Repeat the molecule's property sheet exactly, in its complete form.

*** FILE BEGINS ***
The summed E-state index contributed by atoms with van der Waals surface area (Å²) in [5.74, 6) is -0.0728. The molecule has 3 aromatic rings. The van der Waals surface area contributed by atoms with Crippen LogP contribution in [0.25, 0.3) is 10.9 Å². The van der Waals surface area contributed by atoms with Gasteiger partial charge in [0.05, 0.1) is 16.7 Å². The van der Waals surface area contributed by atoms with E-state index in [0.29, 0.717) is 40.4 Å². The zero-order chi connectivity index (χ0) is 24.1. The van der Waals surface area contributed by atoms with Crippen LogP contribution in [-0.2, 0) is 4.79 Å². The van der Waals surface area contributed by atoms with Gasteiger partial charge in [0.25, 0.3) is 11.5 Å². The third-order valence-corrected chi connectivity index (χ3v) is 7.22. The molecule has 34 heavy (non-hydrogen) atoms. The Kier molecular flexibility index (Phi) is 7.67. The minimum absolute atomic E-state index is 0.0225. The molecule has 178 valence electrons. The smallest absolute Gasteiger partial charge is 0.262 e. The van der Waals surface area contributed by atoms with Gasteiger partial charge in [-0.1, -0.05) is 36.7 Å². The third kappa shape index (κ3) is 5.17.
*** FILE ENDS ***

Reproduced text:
The summed E-state index contributed by atoms with van der Waals surface area (Å²) in [5.74, 6) is -0.0728. The molecule has 3 aromatic rings. The van der Waals surface area contributed by atoms with Crippen LogP contribution in [0.25, 0.3) is 10.9 Å². The van der Waals surface area contributed by atoms with Gasteiger partial charge in [0.05, 0.1) is 16.7 Å². The van der Waals surface area contributed by atoms with E-state index in [0.29, 0.717) is 40.4 Å². The zero-order chi connectivity index (χ0) is 24.1. The van der Waals surface area contributed by atoms with Crippen LogP contribution in [-0.2, 0) is 4.79 Å². The van der Waals surface area contributed by atoms with Gasteiger partial charge in [0.25, 0.3) is 11.5 Å². The third-order valence-corrected chi connectivity index (χ3v) is 7.22. The molecule has 34 heavy (non-hydrogen) atoms. The Kier molecular flexibility index (Phi) is 7.67. The minimum absolute atomic E-state index is 0.0225. The molecule has 178 valence electrons. The smallest absolute Gasteiger partial charge is 0.262 e. The van der Waals surface area contributed by atoms with Gasteiger partial charge in [-0.1, -0.05) is 36.7 Å². The third kappa shape index (κ3) is 5.17.